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Networking for Experienced Hire/Professional

Joshua

hello all, i am an experienced engineer looking to get into consulting at MBB firms, is there any advice on how I should to start networking? I've checked out the company websites and most, if not all events are exclusive for students only.

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Vlad replied on 10/08/2017
McKinsey / Accenture / More than 300 real MBB cases / Collected all Big 3 offers / Harvard Business School

Hi,

Here are some tips on consulting networking. You can do several things:

1) Leverage your own network - find friends or friends of friends who can practice cases with you or make you a reference.

2) Attend company events. Consulting companies do a lot of events both for graduates and experienced hires. Find the social network groups related to consulting or websites, subscribe to newsletters and stay tuned. Also, check if they have events in your University since you are a PHD.

While some of the events will be open to everyone, others will require a resume and a cover letter, so make sure to prep.

3) Talk to people on the events and send Thank You notes. After each event, there is a Q&A session where you can talk to consultants 1 on 1 or in a group. Ask for contact info or send a thank you note after the event ("I just wanted to thank you for visiting our University... It was especially interesting to hear about... Would be happy to keep in touch and apply in the nearest future.). Alternatively, you may use linkedin for that. If you are an experienced hire I strongly suggest to ask for a 1 on 1 meeting in a thank you note.

4) 1 on 1 meetings. All people like giving an advice. So don't hesitate to ask consultants for a career advice. Tell your story and ask how consulting fits into it

5) Mock interview Depending on where you are in your prep process you may ask a consultant for a mock interview. Consultants are very much opened to help even if it is a cold call e-mail. The main problem is a lack of time on their side. So don't be afraid to remind about yourself if the consultant has already committed but finds it hard to find the time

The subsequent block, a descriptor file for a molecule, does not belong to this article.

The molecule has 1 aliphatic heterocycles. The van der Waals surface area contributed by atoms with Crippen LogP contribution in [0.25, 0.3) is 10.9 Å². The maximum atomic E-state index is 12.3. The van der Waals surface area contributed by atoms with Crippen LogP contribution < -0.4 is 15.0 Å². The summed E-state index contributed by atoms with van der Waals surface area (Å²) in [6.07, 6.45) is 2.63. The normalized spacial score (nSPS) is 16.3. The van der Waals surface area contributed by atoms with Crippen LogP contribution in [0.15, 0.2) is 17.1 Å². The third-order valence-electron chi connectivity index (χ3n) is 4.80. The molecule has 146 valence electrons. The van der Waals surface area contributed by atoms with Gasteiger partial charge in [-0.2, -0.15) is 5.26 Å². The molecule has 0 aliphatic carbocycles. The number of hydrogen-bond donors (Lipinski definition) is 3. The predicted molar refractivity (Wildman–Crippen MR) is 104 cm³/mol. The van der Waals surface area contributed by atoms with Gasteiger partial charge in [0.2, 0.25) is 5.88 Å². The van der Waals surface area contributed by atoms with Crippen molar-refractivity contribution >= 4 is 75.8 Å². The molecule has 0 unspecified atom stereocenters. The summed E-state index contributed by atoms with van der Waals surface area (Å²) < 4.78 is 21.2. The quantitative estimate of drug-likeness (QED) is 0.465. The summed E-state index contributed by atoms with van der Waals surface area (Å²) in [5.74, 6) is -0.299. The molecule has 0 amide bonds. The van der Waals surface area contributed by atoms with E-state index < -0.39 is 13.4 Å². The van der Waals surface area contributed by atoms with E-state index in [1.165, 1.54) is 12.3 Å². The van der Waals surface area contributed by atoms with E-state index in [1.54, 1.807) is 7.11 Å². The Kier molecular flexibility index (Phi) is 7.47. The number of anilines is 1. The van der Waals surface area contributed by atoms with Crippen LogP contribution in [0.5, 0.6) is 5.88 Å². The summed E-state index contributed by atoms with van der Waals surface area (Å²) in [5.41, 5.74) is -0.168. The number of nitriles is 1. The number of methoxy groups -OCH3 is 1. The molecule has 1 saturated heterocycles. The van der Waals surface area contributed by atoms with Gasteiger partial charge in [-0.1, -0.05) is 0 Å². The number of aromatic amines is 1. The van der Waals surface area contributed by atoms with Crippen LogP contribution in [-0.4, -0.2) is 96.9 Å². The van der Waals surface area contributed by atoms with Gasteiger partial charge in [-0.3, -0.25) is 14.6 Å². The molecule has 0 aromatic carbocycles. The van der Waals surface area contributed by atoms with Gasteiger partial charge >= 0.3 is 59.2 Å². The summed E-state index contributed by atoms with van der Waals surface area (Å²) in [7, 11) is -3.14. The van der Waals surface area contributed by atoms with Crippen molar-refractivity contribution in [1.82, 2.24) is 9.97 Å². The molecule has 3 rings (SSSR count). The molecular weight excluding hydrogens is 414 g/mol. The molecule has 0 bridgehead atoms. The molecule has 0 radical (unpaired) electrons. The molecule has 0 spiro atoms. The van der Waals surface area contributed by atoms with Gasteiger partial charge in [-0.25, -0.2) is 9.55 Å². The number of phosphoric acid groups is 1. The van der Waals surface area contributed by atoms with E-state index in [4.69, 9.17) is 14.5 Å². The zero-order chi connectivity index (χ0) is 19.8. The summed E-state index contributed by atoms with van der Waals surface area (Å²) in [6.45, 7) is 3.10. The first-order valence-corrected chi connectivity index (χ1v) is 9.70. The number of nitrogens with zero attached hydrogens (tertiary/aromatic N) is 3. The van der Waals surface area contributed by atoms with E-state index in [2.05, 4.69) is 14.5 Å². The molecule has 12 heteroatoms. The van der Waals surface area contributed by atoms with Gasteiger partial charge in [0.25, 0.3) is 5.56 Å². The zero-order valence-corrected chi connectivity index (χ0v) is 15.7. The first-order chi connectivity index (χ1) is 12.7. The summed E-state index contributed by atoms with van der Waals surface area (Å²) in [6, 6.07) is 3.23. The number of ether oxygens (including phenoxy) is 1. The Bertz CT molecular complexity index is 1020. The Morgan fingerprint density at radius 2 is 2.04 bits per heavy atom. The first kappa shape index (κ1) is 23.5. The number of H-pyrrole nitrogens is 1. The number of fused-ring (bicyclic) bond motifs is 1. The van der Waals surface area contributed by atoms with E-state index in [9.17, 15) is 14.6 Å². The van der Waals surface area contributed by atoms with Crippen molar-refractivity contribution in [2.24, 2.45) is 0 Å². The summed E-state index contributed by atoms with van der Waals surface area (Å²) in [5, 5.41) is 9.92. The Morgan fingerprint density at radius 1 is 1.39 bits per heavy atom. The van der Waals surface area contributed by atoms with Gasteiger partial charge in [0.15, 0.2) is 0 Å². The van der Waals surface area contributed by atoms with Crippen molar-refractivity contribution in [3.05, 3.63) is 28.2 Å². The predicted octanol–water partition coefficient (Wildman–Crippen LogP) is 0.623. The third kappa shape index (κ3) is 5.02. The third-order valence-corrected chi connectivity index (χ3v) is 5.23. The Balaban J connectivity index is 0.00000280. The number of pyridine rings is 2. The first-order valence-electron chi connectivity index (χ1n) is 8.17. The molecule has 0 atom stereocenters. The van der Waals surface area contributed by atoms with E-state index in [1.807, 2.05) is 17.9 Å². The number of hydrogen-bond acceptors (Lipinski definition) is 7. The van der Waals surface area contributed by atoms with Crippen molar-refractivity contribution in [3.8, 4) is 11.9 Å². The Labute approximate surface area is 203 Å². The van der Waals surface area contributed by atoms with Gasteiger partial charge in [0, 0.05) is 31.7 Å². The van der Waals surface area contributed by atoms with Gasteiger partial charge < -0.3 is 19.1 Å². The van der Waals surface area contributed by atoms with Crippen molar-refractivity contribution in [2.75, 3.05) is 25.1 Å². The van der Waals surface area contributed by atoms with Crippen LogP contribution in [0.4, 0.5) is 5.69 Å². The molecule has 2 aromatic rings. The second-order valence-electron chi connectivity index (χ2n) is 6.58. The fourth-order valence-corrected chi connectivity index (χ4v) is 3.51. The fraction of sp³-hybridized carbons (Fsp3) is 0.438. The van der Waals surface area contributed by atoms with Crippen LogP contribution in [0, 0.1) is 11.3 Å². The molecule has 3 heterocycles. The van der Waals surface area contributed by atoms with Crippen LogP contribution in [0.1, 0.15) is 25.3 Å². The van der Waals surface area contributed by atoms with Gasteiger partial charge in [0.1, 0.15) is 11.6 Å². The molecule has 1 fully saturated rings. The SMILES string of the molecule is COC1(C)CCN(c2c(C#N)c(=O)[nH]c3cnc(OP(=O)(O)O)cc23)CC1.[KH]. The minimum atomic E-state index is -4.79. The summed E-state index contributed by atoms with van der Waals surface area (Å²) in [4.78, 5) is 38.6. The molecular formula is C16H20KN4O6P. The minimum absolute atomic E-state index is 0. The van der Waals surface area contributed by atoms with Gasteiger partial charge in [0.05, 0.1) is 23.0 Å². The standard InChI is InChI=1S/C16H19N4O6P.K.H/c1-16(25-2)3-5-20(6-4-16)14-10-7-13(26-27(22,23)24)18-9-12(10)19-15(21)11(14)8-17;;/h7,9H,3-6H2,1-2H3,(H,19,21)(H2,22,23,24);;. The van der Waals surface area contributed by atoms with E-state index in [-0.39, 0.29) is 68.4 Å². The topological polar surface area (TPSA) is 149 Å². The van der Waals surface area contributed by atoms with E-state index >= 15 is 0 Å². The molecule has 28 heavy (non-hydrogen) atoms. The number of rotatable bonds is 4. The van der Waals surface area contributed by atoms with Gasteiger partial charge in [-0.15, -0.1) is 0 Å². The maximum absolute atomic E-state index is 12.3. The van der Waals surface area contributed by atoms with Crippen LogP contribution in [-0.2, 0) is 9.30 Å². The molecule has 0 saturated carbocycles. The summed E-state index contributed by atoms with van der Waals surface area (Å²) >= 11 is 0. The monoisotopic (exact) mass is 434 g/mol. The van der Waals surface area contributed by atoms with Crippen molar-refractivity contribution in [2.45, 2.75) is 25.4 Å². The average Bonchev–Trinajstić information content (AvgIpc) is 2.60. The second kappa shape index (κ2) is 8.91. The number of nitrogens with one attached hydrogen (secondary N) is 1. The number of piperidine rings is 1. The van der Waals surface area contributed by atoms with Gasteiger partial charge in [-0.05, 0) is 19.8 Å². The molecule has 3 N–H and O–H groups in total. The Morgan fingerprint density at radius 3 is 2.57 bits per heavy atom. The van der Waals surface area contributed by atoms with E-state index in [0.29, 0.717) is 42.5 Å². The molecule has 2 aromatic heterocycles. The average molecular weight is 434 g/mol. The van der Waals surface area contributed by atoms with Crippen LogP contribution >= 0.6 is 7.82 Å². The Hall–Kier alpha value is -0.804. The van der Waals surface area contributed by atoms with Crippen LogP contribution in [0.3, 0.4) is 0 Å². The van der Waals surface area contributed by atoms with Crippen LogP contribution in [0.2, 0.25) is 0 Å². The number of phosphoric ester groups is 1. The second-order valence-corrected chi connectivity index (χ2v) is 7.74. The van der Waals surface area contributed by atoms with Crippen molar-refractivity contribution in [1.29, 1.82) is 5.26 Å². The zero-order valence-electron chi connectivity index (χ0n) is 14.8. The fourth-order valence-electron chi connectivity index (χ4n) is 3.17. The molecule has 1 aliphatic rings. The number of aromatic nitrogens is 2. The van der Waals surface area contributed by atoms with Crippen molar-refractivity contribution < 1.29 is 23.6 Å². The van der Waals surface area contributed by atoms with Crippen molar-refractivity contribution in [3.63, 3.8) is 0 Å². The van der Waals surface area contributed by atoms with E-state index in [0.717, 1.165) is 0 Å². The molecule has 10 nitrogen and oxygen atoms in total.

6) Talking to partners If you are an experienced hire I suggest to talk directly to the partners in your industry or the partner responsible for experienced hires (in consulting partners also have additional roles). Get an intro from the HR or from your friends working there. Partners care a lot about experienced hires with relevant industry expertise

7) If you are an MBA graduate Just talk to your section mates and ask for a reference or a mock interview - they will be happy to help. Make sure you attend all the consulting events.

Good luck!

Eric
Expert
replied on 10/06/2017
Interview coach with detailed, actionable feedback (McKinsey & Google)

Hi Joshua,

I'd recommend you start researching on linkedin to find current MBB consultants who have something in common with you, e.g. attended the same schools, worked at the same companies, etc.

Drop them a note asking for short informational interviews. Prepare thoughtful questions for the chat and some of them might be able to help you out.

Hope this helps. Good luck!

Francesco replied on 10/06/2017
Ex BCG | MBB Specialist | #1 Expert for meetings done (900+) | 100% recommendation rate

Hi Joshua,

you actually don't need to attend events necessarily to do networking; it is possible indeed to do that effectively from your home. Below you can find the three steps I would suggest to follow:

1. Identify the ideal connections to contact. As mentioned by Earth, LinkedIn could be a good starting point for that (another option is to use your university alumni database, if available). The strongest connections are normally represented by former university alumni.

2. Write a customized cold email. I would recommend using emails rather than LinkedIn messages, as writing via LinkedIn you would immediately be perceived as a stranger (there are ways to easily find the email of everyone nowadays in few minutes). The email should follow some specific rules for the subject and the content, in order to maximize conversion.

3. Have a call with the consultant, and indirectly ask for a referral. As for the email, the call should be structured: you should have an idea in advance of (i) how to introduce yourself (ii) which questions to ask and (iii) how to ask for the referral indirectly. In case you manage to get an in-person meeting instead of a call, that’s great but not strictly necessary.

I have used this method when I applied for consulting, and I believe this is the main reason why I got six invitations out of six applications in consulting firms (MBB, Oliver Wyman, Roland Berger and former Booz&Co - now Strategy&): I never applied through the website only, as I always had a person referring me.

Happy to provide more details via private messages if needed.

Hope this helps,

Francesco